The second installment of The Copper Cat finds our heroes in a more conventional narrative for a full-length novel (the first in the series was more episodic in nature). The characters have been well established and the world fleshed out so Williams instead pushes the characters even further into challenging situations making The Iron Ghost darker than its predecessor.
While I thoroughly enjoyed the novel, it was difficult to get through. For a fantasy novel it isn’t overly long (ok, it’s a little long – 544pp), but it took me at least a week longer than Words of Radiance which clocked in at 1087pp. Despite my sluggishness in reading the novel, The Iron Ghost is a solid comedic fantasy novel with Williams’ signature upending of genre tropes.
Beware the dawning of a new mage…
Following on from the events of The Copper Promise, the Blackfeather Three find themselves in high demand. After all, who wouldn’t want to hire the mercenaries that brought down the dragon god?
In the interim, the trio went their own ways. Sebastian has taken the brood sisters into the mountains to train them in the ways of the human world. Frith went home to sort out his affairs while Wydrin… well, she probably drunk a truckload. When Wydrin contracts a new job for them in Skaldshollow, the group reform. Things are never as easy as they seem at first glance, however. What was meant to be a simple job – find a stolen item – turns into so much more.
The Blackfeather Three have not seen the last of the demon Bezcavar. Strengthened by recent suffering in his name, Bezcavar is pulling strings once again, including reviving an old friend and powerful mage, Joah Demonsworn. Wydrin, Frith, and Sebastian find themselves in the middle of an ancient feud as they discover new kinds of magic and attempt to defeat demons, gods, and psychotic mages.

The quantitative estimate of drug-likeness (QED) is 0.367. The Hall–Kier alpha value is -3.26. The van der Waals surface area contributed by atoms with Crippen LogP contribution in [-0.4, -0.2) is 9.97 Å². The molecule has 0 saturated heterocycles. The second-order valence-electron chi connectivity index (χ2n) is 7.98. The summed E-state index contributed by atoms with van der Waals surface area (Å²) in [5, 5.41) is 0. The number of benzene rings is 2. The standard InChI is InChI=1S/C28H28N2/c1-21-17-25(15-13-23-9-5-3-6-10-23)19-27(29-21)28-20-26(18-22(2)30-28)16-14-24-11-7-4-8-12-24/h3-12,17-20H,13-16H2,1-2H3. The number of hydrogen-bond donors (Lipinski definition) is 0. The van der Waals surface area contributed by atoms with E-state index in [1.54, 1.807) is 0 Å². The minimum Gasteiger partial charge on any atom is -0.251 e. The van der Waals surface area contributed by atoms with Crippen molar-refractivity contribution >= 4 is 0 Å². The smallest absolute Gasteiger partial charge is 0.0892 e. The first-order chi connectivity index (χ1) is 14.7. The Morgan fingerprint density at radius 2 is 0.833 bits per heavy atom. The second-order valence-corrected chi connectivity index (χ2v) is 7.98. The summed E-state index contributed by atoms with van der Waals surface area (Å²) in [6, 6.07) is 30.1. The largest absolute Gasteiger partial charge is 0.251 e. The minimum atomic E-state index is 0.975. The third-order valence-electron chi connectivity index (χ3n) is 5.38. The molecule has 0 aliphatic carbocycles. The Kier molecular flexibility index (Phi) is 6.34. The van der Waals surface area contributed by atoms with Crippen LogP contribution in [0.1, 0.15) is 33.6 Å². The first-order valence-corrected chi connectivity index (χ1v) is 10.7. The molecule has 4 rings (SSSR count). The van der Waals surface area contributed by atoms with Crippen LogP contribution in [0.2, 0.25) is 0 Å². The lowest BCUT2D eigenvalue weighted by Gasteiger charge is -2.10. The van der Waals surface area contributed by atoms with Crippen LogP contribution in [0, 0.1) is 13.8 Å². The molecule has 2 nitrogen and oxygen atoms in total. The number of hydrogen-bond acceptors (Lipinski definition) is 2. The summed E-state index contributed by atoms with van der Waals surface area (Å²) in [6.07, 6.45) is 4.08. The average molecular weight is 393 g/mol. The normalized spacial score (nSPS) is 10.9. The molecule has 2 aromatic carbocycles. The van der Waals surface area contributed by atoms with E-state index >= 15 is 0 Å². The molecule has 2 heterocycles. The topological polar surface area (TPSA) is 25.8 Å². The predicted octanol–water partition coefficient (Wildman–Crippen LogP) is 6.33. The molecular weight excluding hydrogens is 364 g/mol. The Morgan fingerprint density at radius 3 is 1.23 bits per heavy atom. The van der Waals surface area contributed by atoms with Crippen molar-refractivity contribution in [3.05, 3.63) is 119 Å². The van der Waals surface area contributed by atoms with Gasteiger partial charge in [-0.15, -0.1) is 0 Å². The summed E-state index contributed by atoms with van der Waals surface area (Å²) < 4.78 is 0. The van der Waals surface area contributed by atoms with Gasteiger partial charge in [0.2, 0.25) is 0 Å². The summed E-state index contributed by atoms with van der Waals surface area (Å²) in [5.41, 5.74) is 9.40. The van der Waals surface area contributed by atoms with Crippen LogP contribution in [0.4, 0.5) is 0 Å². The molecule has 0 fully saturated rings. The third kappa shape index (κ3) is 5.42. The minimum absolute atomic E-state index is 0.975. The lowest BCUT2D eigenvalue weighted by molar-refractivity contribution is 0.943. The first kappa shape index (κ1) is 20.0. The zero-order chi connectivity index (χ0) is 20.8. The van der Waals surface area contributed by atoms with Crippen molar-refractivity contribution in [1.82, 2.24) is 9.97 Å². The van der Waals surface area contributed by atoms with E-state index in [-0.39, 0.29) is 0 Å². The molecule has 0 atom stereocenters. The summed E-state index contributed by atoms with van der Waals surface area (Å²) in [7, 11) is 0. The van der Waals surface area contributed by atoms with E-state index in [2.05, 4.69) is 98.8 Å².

We hope that we don’t all die horribly
Despite Wydrin being the core character for the series, it is Sebastian I feel that is the best developed of the heroes. He has multiple facets to his personality and is very relatable. The through line for his character in both novels is far more complex and interesting than either Wydrin or Frith, with multiple clear internal and external conflicts. Where his friends often fall into established character patterns time and time again, Sebastian shows real growth. In the first novel his internal struggles dealt a lot with his upbringing and the ideals that entailed that came into conflict with who he was. That is still touched on some in The Iron Ghost but there’s the added bonus of Sebastian working with the brood sisters and his divided loyalty and guilt.
It’s not that Wydrin and Frith don’t have character arcs in the novel, but theirs are far more ordinary and involve a lot less change. Wydrin never seems to change any or learn from her mistakes. The weakest points in the novel involve her deciding on a certain plan of action ‘just because’. Her big gamble that – luckily for her – pays off has zero contextual knowledge for her to come to the conclusion that events will play her way… of course, being a novel, they do. The lack of reasoning behind it took me too far out of the character and the fictional world – even a headstrong, impulsive woman like Wydrin would know better. She is, after all, a successful mercenary. This ain’t her first rodeo.
Frith is a trickier customer. The reader has a similar response to Wydrin when it comes to a lot of Frith’s decisions. I yelled ‘What are you doing?! Don’t do that!’ to no one several times as I was reading. The man makes dumb choices. Sure, it makes him more human but at some point I wanted him to get a clue. The big point of character growth for him also ends up being completely undermined by the end of the big battle, thus reducing the impact of the choices he made. He did something heinous, but it was what he thought he had to do in order to save the world. But oops, turns out he didn’t – and to make matters worse the author retcons his motives slightly saying he did it because he thought he had already lost everything rather than doing it to save the world. Takes the wind right out of those narrative sails.
It is difficult to put my finger on why exactly I struggled to push through this novel in a timely manner. It just dragged. There’s a ton of action and lots of great character building, but it felt like it was sidetracked too easily and took a little long to get on with things at times. While I love stories of badass women, I think this one would have been stronger if Sebastian had been the center of the story – his character arc is just so much more interesting than the others.
Verdict: Thoroughly enjoyable fantasy and a solid middle book for a trilogy. While The Iron Ghost tends to be darker and more serious than The Copper Promise there are plenty of laughs to be had. I would have preferred it to be more condensed and an ending that legitimized the character growth over the course of the novel.